My little boy is 20 months old now and I am still breastfeeding, and I trained as a Breastfeeding Peer Supporter myself a year ago because I was so determined to try to give something back. As you say, we have to keep talking about it and making sure the information and support is there for those who need and want it.
    Lovely post X

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    1. Thank you so much, Rebecca! The support can make such a difference to so many mums, but having the information there in the first place is really, really important. Someone said I was stupid to have thought that breastfeeding was old-fashioned, but without anyone to pass on the knowledge and in the face of so much advertising, how would I - and others - know? xx

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  5. I wholeheartedly agree. I also think mum's should be educated on the fact that sometimes it doesn't work and support put in place when this happens. I was under the impression from my NCT course that once I got the latch sorted it would be easy. I was taught all the benefits and had hopes of feeding my little girl for a year just like my mum fed me. No one warned me that sometimes your milk supply isn't enough. And sometimes however hard you pump very little comes out. I've been combination feeding for 15 weeks so far and feel like we're coming to an end which I'm not emotionally ready for. Much more support is needed for mum's that choose to breastfeed.

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  6. I wholeheartedly agree. I also think mum's should be educated on the fact that sometimes it doesn't work and support put in place when this happens. I was under the impression from my NCT course that once I got the latch sorted it would be easy. I was taught all the benefits and had hopes of feeding my little girl for a year just like my mum fed me. No one warned me that sometimes your milk supply isn't enough. And sometimes however hard you pump very little comes out. I've been combination feeding for 15 weeks so far and feel like we're coming to an end which I'm not emotionally ready for. Much more support is needed for mum's that choose to breastfeed.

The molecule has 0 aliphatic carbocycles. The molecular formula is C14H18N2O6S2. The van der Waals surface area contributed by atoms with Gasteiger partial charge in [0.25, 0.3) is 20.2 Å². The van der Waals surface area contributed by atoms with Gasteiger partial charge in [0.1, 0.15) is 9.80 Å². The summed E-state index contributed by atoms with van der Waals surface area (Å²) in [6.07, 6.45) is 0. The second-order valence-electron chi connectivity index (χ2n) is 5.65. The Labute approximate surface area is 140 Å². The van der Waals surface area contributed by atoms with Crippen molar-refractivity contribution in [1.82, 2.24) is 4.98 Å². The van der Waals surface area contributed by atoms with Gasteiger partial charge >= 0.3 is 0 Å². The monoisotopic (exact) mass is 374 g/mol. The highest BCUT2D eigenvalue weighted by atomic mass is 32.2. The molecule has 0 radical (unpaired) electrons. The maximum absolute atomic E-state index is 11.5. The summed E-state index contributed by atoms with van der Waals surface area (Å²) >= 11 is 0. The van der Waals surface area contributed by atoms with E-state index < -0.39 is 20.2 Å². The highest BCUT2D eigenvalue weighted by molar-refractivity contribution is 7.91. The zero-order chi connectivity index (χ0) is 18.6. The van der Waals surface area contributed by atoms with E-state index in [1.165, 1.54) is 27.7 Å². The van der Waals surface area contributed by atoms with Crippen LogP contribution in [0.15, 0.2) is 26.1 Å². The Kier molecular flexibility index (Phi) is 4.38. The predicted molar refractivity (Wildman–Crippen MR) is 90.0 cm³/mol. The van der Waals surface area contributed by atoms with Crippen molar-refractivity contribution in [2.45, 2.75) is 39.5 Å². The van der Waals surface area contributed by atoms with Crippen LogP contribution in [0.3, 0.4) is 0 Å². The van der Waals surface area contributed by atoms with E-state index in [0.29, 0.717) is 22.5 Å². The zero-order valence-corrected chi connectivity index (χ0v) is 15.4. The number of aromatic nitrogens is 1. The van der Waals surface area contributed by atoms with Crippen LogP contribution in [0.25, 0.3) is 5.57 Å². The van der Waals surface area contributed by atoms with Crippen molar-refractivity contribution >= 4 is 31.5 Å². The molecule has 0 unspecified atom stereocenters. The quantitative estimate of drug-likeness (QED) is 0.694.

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  7. I recently posted on my local bumps & babies Facebook group seeking support about breastfeeding after a breast reduction. I received 3 replies on a group that usually replies into the hundreds. The ladies who replied just copied and pasted some information from the web. No one on the group had advice.

    When I was pregnant with my first, my NCT group had no wise words of wisdom, neither did my midwife or GP. Again I was left with information via the internet. Predominately American sites.

    I agree there is not much help out their for women wanting to breastfeed. So when you can't, or don't know how too. When someone shouts 'breast is best' at you, you can't help getting mad and upset. And you place that anger at the Mum rather than at the lack of education.

    Every woman should be offered help before and after birth to make the right decisions for them and their baby. And we should celebrate that our babies are being loved and fed the way we know best x